Permutation – based statistical tests for multiple hypotheses
1 University of East Anglia, School of Computing, Norwich, NR4 7TJ, England, UK
2 Laboratory of Cardiovascular Research, CRP-Santé, L-1150, Luxembourg
3 University of Ulster at Jordanstown, School of Computing and Mathematics, Shore Road, Newtownabbey, Co. Antrim, BT37 0QB, Northern Ireland, UK
Source Code for Biology and Medicine 2008, 3:15 doi:10.1186/1751-0473-3-15Published: 21 October 2008
Genomics and proteomics analyses regularly involve the simultaneous test of hundreds of hypotheses, either on numerical or categorical data. To correct for the occurrence of false positives, validation tests based on multiple testing correction, such as Bonferroni and Benjamini and Hochberg, and re-sampling, such as permutation tests, are frequently used. Despite the known power of permutation-based tests, most available tools offer such tests for either t-test or ANOVA only. Less attention has been given to tests for categorical data, such as the Chi-square. This project takes a first step by developing an open-source software tool, Ptest, that addresses the need to offer public software tools incorporating these and other statistical tests with options for correcting for multiple hypotheses.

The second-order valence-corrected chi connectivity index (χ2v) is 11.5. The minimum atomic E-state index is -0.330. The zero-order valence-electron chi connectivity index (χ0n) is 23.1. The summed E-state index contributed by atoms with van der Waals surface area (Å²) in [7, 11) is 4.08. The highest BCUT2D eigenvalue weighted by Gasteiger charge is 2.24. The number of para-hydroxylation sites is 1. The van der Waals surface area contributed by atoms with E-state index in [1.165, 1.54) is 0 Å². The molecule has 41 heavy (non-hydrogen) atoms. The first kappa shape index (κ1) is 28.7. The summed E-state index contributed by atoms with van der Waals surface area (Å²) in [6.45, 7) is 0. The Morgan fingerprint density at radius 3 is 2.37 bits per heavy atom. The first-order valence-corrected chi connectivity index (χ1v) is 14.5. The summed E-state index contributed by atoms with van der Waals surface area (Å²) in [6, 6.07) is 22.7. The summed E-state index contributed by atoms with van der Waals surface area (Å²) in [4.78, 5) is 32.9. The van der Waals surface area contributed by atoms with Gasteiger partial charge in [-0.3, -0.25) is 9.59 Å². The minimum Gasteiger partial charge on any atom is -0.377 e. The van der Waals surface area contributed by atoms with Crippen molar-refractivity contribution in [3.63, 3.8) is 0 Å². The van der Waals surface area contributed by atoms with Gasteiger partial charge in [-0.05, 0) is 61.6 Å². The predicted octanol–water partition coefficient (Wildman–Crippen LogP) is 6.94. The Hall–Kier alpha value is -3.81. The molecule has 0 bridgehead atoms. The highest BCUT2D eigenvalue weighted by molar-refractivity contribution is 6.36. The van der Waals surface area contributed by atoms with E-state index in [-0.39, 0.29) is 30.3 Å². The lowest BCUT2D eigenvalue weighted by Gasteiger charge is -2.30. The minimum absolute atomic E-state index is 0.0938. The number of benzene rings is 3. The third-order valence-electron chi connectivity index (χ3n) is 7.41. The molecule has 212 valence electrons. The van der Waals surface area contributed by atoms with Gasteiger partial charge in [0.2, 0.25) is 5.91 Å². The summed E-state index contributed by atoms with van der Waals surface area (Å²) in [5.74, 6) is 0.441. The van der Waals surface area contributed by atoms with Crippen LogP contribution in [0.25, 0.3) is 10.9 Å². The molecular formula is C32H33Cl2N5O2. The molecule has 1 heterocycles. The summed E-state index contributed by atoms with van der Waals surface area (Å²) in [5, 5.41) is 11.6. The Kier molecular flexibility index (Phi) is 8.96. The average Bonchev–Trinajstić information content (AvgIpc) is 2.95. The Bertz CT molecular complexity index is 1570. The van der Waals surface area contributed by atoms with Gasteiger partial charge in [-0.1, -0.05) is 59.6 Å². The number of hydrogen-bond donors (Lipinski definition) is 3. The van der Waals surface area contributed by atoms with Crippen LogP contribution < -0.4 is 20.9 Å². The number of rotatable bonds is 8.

This study developed a public-domain, user-friendly software whose purpose was twofold: first, to estimate test statistics for categorical and numerical data; and second, to validate the significance of the test statistics via Bonferroni, Benjamini and Hochberg, and a permutation test of numerical and categorical data. The tool allows the calculation of Chi-square test for categorical data, and ANOVA test, Bartlett's test and t-test for paired and unpaired data. Once a test statistic is calculated, Bonferroni, Benjamini and Hochberg, and a permutation tests are implemented, independently, to control for Type I errors. An evaluation of the software using different public data sets is reported, which illustrates the power of permutation tests for multiple hypotheses assessment and for controlling the rate of Type I errors.
The analytical options offered by the software can be applied to support a significant spectrum of hypothesis testing tasks in functional genomics, using both numerical and categorical data.